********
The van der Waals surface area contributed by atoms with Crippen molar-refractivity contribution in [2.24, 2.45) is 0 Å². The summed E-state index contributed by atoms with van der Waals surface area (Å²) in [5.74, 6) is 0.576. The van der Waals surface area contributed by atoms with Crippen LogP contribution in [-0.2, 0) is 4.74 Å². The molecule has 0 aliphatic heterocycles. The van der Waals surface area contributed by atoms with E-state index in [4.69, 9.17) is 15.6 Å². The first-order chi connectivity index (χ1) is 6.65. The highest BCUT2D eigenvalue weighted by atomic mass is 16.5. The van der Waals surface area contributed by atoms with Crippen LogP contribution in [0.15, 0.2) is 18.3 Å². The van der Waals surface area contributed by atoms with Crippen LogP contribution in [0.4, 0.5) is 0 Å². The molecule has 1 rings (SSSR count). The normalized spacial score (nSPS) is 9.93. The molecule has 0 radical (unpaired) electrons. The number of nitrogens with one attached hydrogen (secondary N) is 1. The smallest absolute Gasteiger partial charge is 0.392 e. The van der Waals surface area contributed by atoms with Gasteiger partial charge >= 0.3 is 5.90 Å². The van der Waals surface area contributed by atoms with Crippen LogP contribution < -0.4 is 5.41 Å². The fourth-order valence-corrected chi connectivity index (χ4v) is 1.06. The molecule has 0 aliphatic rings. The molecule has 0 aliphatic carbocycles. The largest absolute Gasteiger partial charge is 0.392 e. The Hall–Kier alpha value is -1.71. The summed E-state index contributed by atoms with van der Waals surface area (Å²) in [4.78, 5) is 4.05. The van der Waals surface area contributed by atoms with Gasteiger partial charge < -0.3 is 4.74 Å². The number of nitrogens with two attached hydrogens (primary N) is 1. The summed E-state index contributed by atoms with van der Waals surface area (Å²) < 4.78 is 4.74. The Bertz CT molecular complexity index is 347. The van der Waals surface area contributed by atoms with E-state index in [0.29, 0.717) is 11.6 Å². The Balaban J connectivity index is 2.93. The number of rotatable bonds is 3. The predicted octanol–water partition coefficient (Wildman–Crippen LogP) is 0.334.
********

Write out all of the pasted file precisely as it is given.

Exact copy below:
The van der Waals surface area contributed by atoms with Crippen molar-refractivity contribution in [2.24, 2.45) is 0 Å². The summed E-state index contributed by atoms with van der Waals surface area (Å²) in [5.74, 6) is 0.576. The van der Waals surface area contributed by atoms with Crippen LogP contribution in [-0.2, 0) is 4.74 Å². The molecule has 0 aliphatic heterocycles. The van der Waals surface area contributed by atoms with E-state index in [4.69, 9.17) is 15.6 Å². The first-order chi connectivity index (χ1) is 6.65. The highest BCUT2D eigenvalue weighted by atomic mass is 16.5. The van der Waals surface area contributed by atoms with Crippen LogP contribution in [0.15, 0.2) is 18.3 Å². The van der Waals surface area contributed by atoms with Crippen LogP contribution in [0.4, 0.5) is 0 Å². The molecule has 1 rings (SSSR count). The normalized spacial score (nSPS) is 9.93. The molecule has 0 radical (unpaired) electrons. The number of nitrogens with one attached hydrogen (secondary N) is 1. The smallest absolute Gasteiger partial charge is 0.392 e. The van der Waals surface area contributed by atoms with Gasteiger partial charge >= 0.3 is 5.90 Å². The van der Waals surface area contributed by atoms with Crippen LogP contribution < -0.4 is 5.41 Å². The fourth-order valence-corrected chi connectivity index (χ4v) is 1.06. The molecule has 0 aliphatic rings. The molecule has 0 aliphatic carbocycles. The largest absolute Gasteiger partial charge is 0.392 e. The Hall–Kier alpha value is -1.71. The summed E-state index contributed by atoms with van der Waals surface area (Å²) in [4.78, 5) is 4.05. The van der Waals surface area contributed by atoms with Gasteiger partial charge < -0.3 is 4.74 Å². The number of nitrogens with two attached hydrogens (primary N) is 1. The summed E-state index contributed by atoms with van der Waals surface area (Å²) < 4.78 is 4.74. The Bertz CT molecular complexity index is 347. The van der Waals surface area contributed by atoms with E-state index in [0.29, 0.717) is 11.6 Å². The Balaban J connectivity index is 2.93. The number of rotatable bonds is 3. The predicted octanol–water partition coefficient (Wildman–Crippen LogP) is 0.334.